Health and safety horrors: examples from industry
Foundry death from grinder
Stuart Stead, an employee of H.I. Quality Steel Castings Ltd, was using a hand-held grinder to work on a casting at the company foundry in Doncaster. The disc fitted to the machine exploded and sent fragments across his workbay. A shard struck him in the mouth. He suffered fatal injuries. The disc was nine inches in diameter despite the fact that the grinder had a maximum tool diameter of two inches unless guarded. It was attached to the grinder by using a non-proprietary tool. The disk was rated for 6650 rpm but was running at 12,000 rpm. The grinder had no guard. The excessive speed of the grinder, coupled with the added load caused by the non-standard attachment, had put stresses on the disc beyond its capacity.
The HSE investigation had discovered a number of previous incidents when discs had flown off grinders. None of these had been mentioned in monthly minutes of the company health and safety meetings. Despite some initial training in abrasive wheels, employees did not understand rotation speeds of machines versus discs and had free access to a number of grinders and discs. This contributed to the prevalence of unsafe combinations.
In March 2016 a worker at Pipework Engineering Services Ltd was operating a foot pedal saw. His hand came into contact with the saw rotating blade. He suffered a severed hand and wrist which required surgical intervention to reattach. The company had failed to install the machine correctly and in accordance with the manufacturer instructions. This meant that it could be operated from a position which took the operator very close to the blade.
Death of steelworker in blast furnace
In April 2006 Kevin Downey was working a night shift at Tata Steel Port Talbot plant. He went to the cast house at the site to inspect the slag pool of a blast furnace which was due to close for maintenance. He fell into the open section of a channel containing slag at 1500 degrees Celsius. The company had a reporting system which showed a significant number of near misses where steam had led to dangerous situations.It was common practice to operate the furnace with channels left uncovered without taking additional precautions to prevent workers from falling in.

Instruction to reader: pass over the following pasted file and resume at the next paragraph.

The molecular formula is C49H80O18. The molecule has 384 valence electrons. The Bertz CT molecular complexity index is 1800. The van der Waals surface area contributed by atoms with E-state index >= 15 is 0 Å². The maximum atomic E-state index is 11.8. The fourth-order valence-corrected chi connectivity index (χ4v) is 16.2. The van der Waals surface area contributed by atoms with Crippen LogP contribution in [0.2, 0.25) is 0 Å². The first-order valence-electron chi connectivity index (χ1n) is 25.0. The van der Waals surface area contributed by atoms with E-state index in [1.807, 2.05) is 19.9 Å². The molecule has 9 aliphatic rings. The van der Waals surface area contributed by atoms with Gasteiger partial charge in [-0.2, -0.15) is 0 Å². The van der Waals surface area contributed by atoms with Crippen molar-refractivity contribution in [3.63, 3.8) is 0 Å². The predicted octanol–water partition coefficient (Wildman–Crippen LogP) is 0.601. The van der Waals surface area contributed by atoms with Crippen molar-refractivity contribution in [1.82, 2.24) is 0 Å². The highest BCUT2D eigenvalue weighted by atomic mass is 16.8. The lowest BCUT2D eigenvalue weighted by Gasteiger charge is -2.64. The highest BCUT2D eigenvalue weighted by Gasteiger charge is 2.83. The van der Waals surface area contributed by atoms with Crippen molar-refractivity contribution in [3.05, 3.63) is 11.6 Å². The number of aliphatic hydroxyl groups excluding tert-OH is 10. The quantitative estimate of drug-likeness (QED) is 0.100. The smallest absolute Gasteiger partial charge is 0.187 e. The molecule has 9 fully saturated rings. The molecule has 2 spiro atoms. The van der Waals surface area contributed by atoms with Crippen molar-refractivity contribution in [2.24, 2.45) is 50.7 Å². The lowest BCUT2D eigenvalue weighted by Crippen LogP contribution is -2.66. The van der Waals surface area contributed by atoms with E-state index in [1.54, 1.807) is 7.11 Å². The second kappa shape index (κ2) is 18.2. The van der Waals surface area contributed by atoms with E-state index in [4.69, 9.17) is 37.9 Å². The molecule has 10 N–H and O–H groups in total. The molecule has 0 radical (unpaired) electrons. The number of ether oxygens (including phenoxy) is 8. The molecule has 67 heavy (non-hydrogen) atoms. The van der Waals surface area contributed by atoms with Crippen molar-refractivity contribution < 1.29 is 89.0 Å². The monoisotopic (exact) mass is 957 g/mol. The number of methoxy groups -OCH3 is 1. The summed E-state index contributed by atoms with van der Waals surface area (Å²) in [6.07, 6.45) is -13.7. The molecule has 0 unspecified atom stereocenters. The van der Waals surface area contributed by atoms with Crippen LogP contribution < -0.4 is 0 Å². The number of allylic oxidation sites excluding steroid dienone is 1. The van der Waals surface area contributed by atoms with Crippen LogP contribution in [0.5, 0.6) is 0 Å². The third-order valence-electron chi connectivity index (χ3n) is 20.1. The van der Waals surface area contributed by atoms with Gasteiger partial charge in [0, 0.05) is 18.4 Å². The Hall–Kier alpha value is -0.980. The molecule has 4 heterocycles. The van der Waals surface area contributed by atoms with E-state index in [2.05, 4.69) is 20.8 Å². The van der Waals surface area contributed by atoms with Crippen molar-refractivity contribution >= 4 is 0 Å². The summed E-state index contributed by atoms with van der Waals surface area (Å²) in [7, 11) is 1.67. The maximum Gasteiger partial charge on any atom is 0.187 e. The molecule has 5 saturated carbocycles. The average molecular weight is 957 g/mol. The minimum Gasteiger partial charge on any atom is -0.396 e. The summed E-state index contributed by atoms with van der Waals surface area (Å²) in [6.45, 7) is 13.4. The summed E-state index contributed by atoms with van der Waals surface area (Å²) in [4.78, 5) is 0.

Severe head injuries in pneumatic metal press
In August 2011 Wayne Hill, a maintenance engineer, was working at H & E Knowles (Lye) Limited site. He was repairing a pneumatic metal press when it unexpectedly started working and crushed his head. He suffered severe head injuries including a fractured nose and jaw and lacerations. He needed extensive reconstructive surgery. The press takes a sheet of metal and forms it into a wheelbarrow body. It should not have been able to operate if the door was open. The machine had a faulty interlocking guard which meant that it did not detect that the door was open. The machine had been designed and built by the company 25 years ago. There were no technical drawings or other documentation and an adequate risk assessment had never been carried out. The machine broke down regularly and maintenance staff repaired it with no instructions.